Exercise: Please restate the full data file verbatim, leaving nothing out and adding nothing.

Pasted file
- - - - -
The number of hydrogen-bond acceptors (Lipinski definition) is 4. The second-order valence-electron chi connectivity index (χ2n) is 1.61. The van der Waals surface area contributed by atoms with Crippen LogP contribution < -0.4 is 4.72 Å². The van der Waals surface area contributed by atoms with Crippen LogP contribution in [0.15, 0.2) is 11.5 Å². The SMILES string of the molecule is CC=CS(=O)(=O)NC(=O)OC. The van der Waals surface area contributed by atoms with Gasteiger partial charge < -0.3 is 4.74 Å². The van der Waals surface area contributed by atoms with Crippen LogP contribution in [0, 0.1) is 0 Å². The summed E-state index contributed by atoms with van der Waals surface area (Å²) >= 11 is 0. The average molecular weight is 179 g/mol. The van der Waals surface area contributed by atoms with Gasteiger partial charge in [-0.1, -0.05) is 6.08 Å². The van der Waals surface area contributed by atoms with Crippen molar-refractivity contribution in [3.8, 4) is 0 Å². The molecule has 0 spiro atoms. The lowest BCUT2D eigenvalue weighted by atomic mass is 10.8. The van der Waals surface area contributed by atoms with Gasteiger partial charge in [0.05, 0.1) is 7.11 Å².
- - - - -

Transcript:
The number of hydrogen-bond acceptors (Lipinski definition) is 4. The second-order valence-electron chi connectivity index (χ2n) is 1.61. The van der Waals surface area contributed by atoms with Crippen LogP contribution < -0.4 is 4.72 Å². The van der Waals surface area contributed by atoms with Crippen LogP contribution in [0.15, 0.2) is 11.5 Å². The SMILES string of the molecule is CC=CS(=O)(=O)NC(=O)OC. The van der Waals surface area contributed by atoms with Gasteiger partial charge < -0.3 is 4.74 Å². The van der Waals surface area contributed by atoms with Crippen LogP contribution in [0, 0.1) is 0 Å². The summed E-state index contributed by atoms with van der Waals surface area (Å²) >= 11 is 0. The average molecular weight is 179 g/mol. The van der Waals surface area contributed by atoms with Gasteiger partial charge in [-0.1, -0.05) is 6.08 Å². The van der Waals surface area contributed by atoms with Crippen molar-refractivity contribution in [3.8, 4) is 0 Å². The molecule has 0 spiro atoms. The lowest BCUT2D eigenvalue weighted by atomic mass is 10.8. The van der Waals surface area contributed by atoms with Gasteiger partial charge in [0.05, 0.1) is 7.11 Å².